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  • Let It Ride While You Can

    October 2, 2006
    Sad news for online poker fans: Congress has effectively outlawed Internet gambling, as part of legislation widely expected to be signed into law by the President. The efforts to keep you from winning it big (or losing the rent money) via the web are not new, of course. We need only look back to analysis done by our good friend Thomas Pearson, Esq., that appeared as early as 2000 and 2001 to see how long our would be saviors have been trying to protect us from the temptations of e-games of chance.
  • Masters of their own Domains

    October 2, 2006
    ICANN is moving toward greater autonomoy and away from direct ties to the U.S. Department of Commerce. As long as it doesn't end up under some kind of United Nations control, this looks like a positive development.
  • Liveblogging an Environment Debate

    October 2, 2006
    The Conservative Party Conference in the UK are discussing the environment this afternoon. The Conservatives have rebranded themselves as a green party, fully in favor of restrictions on carbon emissions. The spokesman in favor of these policies is terribly posh. Questions from the floor have been very hostile to new taxes, and have pointed out the economic costs of higher fuel prices and air travel. One lady pointed out that she went to the Alps by train. The "opposition" spokesman pointed out those trains are powered by nuclear power, which the Tories are also against.
  • Needed: Broad-based Coalition to Fight for Ag Reform

    September 29, 2006
    A Financial Times article today points out how difficult U.S. reform of its agricultural programs will be with the collapse of the WTO's Doha Round. The 2002 Farm Bill expires in 2007, and bringing farm subsidy programs in line with WTO obligations has been a major impetus for reform. Now, without that pressure, prospects are dimming for substantive changes. In fact, farm supporters are calling for an extension of the 2002 legislation instead of a new bill. Some reformers, like Cal Dooley, president Food Products Association (and soon to be head of the Grocery Manufacturers Association under a merger plan) has said that “a coalition including environmentalists...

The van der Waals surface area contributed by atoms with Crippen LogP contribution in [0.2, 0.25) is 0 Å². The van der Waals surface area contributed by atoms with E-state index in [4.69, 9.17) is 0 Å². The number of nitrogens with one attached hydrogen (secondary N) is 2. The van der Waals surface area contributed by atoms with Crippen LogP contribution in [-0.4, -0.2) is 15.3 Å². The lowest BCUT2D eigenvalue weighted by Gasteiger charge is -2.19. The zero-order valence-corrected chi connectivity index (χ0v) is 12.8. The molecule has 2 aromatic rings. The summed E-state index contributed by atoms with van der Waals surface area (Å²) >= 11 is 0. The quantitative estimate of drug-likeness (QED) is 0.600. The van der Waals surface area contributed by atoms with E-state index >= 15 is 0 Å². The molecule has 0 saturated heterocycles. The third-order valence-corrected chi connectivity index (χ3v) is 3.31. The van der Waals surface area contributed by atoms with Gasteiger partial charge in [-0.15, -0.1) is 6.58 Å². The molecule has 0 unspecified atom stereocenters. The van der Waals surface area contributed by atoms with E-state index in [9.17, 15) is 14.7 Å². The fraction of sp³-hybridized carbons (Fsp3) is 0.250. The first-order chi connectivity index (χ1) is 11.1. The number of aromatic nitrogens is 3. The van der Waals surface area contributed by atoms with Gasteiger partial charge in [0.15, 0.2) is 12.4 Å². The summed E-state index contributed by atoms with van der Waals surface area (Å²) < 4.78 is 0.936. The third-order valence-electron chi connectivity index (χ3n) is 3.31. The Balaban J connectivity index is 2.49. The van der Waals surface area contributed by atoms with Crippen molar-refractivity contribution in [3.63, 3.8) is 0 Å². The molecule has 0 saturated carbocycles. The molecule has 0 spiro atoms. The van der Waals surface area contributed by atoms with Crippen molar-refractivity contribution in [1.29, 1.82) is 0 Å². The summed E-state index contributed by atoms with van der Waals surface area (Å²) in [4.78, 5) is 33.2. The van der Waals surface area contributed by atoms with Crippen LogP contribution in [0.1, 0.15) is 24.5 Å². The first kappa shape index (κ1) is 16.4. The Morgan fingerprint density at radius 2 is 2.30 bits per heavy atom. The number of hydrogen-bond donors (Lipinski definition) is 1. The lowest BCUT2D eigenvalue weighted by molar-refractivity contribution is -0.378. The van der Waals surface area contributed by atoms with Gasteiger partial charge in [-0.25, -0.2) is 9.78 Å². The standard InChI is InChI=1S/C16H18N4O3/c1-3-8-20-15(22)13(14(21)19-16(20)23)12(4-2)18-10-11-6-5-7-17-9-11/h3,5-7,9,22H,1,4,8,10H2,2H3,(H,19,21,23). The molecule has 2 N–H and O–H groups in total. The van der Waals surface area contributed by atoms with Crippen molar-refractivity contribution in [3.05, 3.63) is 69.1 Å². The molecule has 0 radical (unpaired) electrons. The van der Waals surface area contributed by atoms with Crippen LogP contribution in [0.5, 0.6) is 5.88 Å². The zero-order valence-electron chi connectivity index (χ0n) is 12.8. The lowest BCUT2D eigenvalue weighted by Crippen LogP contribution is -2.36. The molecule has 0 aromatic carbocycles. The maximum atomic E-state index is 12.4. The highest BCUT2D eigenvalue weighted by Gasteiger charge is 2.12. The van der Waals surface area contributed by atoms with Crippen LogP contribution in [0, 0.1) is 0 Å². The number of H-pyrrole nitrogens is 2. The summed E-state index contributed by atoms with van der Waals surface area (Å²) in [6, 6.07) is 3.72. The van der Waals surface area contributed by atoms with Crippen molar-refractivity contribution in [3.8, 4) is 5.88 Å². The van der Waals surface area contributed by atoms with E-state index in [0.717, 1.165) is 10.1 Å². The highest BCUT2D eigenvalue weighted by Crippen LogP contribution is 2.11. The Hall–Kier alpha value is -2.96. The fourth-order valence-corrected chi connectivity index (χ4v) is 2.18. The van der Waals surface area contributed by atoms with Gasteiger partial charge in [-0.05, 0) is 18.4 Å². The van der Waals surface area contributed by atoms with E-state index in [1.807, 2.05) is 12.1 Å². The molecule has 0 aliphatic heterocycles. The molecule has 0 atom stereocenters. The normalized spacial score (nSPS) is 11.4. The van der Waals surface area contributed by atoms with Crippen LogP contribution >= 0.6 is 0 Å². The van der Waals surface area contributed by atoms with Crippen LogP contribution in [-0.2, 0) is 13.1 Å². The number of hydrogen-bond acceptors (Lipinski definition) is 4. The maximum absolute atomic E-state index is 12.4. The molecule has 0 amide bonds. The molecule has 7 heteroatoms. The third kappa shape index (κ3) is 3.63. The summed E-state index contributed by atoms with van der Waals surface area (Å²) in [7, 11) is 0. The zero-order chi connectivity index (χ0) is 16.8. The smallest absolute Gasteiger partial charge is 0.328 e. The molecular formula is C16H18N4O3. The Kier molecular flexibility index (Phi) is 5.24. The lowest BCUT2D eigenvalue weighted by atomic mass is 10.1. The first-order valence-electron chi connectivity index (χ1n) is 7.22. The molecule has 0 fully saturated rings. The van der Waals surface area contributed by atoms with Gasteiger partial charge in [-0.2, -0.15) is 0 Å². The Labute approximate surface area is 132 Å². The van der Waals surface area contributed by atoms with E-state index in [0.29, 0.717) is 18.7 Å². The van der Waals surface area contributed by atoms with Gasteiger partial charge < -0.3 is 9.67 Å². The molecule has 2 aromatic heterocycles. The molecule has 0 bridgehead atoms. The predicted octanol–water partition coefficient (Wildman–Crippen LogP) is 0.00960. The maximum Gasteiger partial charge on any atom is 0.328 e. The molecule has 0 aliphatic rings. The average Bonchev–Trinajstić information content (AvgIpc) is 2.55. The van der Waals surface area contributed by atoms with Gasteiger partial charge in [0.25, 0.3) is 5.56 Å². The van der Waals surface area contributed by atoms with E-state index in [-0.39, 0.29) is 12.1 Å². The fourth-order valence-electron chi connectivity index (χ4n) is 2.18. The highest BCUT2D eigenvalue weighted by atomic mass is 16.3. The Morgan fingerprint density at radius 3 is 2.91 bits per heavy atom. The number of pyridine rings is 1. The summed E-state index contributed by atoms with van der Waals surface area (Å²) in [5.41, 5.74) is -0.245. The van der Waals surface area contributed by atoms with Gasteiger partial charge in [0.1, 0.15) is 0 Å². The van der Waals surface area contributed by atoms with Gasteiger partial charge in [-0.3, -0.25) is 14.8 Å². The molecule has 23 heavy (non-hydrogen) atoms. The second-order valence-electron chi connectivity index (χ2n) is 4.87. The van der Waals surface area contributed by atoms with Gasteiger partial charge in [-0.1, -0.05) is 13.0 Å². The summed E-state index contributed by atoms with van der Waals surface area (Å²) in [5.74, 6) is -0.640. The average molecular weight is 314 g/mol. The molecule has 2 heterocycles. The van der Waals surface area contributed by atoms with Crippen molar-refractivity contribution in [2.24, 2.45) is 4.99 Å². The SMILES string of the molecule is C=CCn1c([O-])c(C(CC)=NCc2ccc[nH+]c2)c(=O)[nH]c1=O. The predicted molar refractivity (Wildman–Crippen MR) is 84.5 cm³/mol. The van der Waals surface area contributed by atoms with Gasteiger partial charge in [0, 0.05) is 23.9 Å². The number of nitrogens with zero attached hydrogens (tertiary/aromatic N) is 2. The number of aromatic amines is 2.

• New study shows promise, but not cure

    September 28, 2006
    A new study just published in the New England Journal of Medicine shows mixed results in dealing with Type 1 diabetes, also called juvenile diabetes — the most severe type of diabetes that requires close monitoring of blood sugar, multiple insulin injections during the day, and a careful balancing of food. In the study islets, which are cells in the pancreas that produce insulin, were transplanted into 36 patients with Type 1 diabetes. Results showed that the transplanted cells provided insulin independence for up to two years for some patients, but a majority needed insulin again at two years. The islets also helped in controlling blood sugar levels. The cells are taken from the pancreas of dead donors, and in 2001 only 400 were available, while there are...
  • Ring fingers and sports potential

    September 28, 2006